Trishashti Shalaka Purusha Caritra

by Helen M. Johnson | 1931 | 742,503 words

This is the English translation of the Trishashti Shalaka Purusha Charita (literally “The lives of the sixty-three illustrious People”), a Sanskrit epic poem written by Hemachandra in the twelfth century. The work relates the history and legends of important figures in the Jain faith. These 63 persons include: the twenty four tirthankaras , the t...

One day King Aśvasena, who was devoted to stories of the Jain religion, sitting in his council, was told by the door-keeper who approached him: “O king, there is a man at the door of good appearance who wishes to make a request of the Master. Favor me by giving instructions.” King Aśvasena said: “Have him enter quickly. For all who wish to make a request must be recognized by kings who observe the law.” Admitted by the door-keeper, he bowed to the king and sat down on a seat indicated by the door-keeper. The king said to him: “Sir, whose son are you? Who are you? For what reason have you come here to my presence?” The man said:

“Master, here in Bhārala there is a city Kuśasthala, like the playground of Śrīs. The king there, Naravarman, is like armor for those seeking a refuge, the only wishing-tree of beggars, powerful. He subdued many kings on the border of his country, shining with sharp brilliance like the sun at the end of the world, O king. Always devoted to Jaina dharma, eager to listen to sādhus, he directed his kingdom for a long time, powerful from unbroken law. One day, depressed by existence, he abandoned sovereignty like straw and became a mendicant in the presence of the guru Susādhu.”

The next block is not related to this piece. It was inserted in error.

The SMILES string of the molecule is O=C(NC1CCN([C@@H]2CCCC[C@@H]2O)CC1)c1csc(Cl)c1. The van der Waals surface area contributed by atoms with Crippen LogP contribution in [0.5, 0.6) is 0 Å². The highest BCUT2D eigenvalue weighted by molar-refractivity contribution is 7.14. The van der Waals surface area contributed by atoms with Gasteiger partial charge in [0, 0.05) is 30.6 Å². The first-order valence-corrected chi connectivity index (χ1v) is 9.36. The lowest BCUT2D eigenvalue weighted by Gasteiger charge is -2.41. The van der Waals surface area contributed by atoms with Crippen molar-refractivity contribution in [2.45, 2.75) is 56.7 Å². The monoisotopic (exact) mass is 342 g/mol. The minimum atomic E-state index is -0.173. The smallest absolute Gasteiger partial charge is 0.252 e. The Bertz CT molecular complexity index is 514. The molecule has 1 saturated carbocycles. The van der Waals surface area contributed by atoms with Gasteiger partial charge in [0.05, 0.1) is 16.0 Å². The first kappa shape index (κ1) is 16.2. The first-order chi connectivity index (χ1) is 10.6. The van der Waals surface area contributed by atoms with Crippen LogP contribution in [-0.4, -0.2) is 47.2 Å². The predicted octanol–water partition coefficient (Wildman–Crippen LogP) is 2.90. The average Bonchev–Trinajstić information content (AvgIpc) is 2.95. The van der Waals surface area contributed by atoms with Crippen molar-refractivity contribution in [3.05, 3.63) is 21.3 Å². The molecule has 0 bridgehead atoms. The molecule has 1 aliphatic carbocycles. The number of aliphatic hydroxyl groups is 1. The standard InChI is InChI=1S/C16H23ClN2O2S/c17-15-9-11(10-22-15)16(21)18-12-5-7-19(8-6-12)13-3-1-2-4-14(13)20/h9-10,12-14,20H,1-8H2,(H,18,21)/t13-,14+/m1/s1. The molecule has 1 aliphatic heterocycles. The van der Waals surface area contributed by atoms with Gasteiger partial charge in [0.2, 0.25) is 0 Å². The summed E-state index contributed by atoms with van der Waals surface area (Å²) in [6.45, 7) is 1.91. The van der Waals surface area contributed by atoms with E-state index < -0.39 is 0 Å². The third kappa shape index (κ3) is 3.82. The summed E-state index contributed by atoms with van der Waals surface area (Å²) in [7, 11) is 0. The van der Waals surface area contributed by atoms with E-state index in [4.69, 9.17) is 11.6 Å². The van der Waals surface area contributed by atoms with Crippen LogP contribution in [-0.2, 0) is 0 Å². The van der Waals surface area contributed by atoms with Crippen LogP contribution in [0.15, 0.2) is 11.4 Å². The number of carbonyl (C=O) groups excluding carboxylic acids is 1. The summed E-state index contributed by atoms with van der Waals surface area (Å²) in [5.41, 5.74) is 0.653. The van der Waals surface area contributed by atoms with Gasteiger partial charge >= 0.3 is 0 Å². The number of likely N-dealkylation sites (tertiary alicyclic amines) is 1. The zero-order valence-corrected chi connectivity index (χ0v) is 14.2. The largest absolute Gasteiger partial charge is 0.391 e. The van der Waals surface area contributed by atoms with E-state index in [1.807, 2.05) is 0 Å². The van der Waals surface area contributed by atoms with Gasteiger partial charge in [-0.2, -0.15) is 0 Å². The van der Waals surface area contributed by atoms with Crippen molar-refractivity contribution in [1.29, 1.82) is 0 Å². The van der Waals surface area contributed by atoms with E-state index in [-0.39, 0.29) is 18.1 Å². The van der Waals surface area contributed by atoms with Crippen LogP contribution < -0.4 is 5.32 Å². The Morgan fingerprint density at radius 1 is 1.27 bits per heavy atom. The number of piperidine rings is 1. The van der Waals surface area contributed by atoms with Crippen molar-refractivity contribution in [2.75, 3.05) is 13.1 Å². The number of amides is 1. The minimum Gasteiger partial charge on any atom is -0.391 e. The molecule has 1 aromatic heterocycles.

When his story was thus half-told, the king, devoted to co-religionists, delighted, and causing delight to his councillors, said: “Oh! King Naravarman is discerning, knowing what is right, who thus abandoned his kingdom like straw and took the vow. For a kingdom which is acquired by kings by the exertions of many battles at the risk of their lives, is difficult to abandon even at the end of life. The wives, who are the breath of life either from themselves or from wealth, and the sons, et cetera who are guarded, living, are difficult to abandon. Naravarman abandoned everything at once, wishing to abandon this existence. He did well. Now tell me the sequel.”

Again the man said: “In the kingdom King Naravarman had a son, Prasenajit, an ocean to the rivers of armies. He has a daughter, Prabhāvatī, who is now grown, like a goddess come to earth, whose beauty is unequaled. The Creator made her face from moon-dust, as it were, her eyes from blue lotuses, her body from gold-dust, her hands and feet from red lotuses, as it were, her thighs from the inside of plantains, her nails from rubies, and her creeper-like arms from lotus-fibers, as it were.

Seeing her with unequaled beauty and grace, grown up, Prasenajit became anxious about a suitable husband for her. He examined many princes, but he did not consider any one suitable in beauty for his daughter. One day Prabhāvatī went to a garden accompanied by her friends and heard a song in ślokas being sung by Kinnarīs: ‘The son of Aśvasena, king of holy Vārāṇasī, Śrī Pārśvanātha, excels with a wealth of beauty and grace. She, by whom he will be obtained as a husband, is victorious on earth. But whence is there such maturing of merit with a husband, hard to attain?’